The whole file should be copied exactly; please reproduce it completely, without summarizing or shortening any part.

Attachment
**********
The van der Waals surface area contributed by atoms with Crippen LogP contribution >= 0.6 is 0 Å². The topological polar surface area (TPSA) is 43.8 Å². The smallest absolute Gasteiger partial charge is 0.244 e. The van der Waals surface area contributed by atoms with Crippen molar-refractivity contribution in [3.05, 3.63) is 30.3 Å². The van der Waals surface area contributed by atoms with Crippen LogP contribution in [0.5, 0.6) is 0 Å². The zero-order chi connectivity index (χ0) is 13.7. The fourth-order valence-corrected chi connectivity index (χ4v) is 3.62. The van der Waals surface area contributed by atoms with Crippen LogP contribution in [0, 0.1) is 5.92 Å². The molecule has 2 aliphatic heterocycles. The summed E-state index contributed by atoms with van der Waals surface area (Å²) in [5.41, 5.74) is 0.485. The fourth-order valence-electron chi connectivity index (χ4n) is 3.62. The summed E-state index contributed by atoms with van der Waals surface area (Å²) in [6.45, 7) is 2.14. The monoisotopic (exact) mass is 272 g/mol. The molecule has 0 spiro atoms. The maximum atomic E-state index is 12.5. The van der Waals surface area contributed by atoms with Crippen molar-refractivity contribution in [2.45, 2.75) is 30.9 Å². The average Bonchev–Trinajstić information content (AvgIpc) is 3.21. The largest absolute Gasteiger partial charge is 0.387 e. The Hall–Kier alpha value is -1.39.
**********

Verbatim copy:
The van der Waals surface area contributed by atoms with Crippen LogP contribution >= 0.6 is 0 Å². The topological polar surface area (TPSA) is 43.8 Å². The smallest absolute Gasteiger partial charge is 0.244 e. The van der Waals surface area contributed by atoms with Crippen molar-refractivity contribution in [3.05, 3.63) is 30.3 Å². The van der Waals surface area contributed by atoms with Crippen LogP contribution in [0.5, 0.6) is 0 Å². The zero-order chi connectivity index (χ0) is 13.7. The fourth-order valence-corrected chi connectivity index (χ4v) is 3.62. The van der Waals surface area contributed by atoms with Crippen LogP contribution in [0, 0.1) is 5.92 Å². The molecule has 2 aliphatic heterocycles. The summed E-state index contributed by atoms with van der Waals surface area (Å²) in [5.41, 5.74) is 0.485. The fourth-order valence-electron chi connectivity index (χ4n) is 3.62. The summed E-state index contributed by atoms with van der Waals surface area (Å²) in [6.45, 7) is 2.14. The monoisotopic (exact) mass is 272 g/mol. The molecule has 0 spiro atoms. The maximum atomic E-state index is 12.5. The van der Waals surface area contributed by atoms with Crippen molar-refractivity contribution in [2.45, 2.75) is 30.9 Å². The average Bonchev–Trinajstić information content (AvgIpc) is 3.21. The largest absolute Gasteiger partial charge is 0.387 e. The Hall–Kier alpha value is -1.39.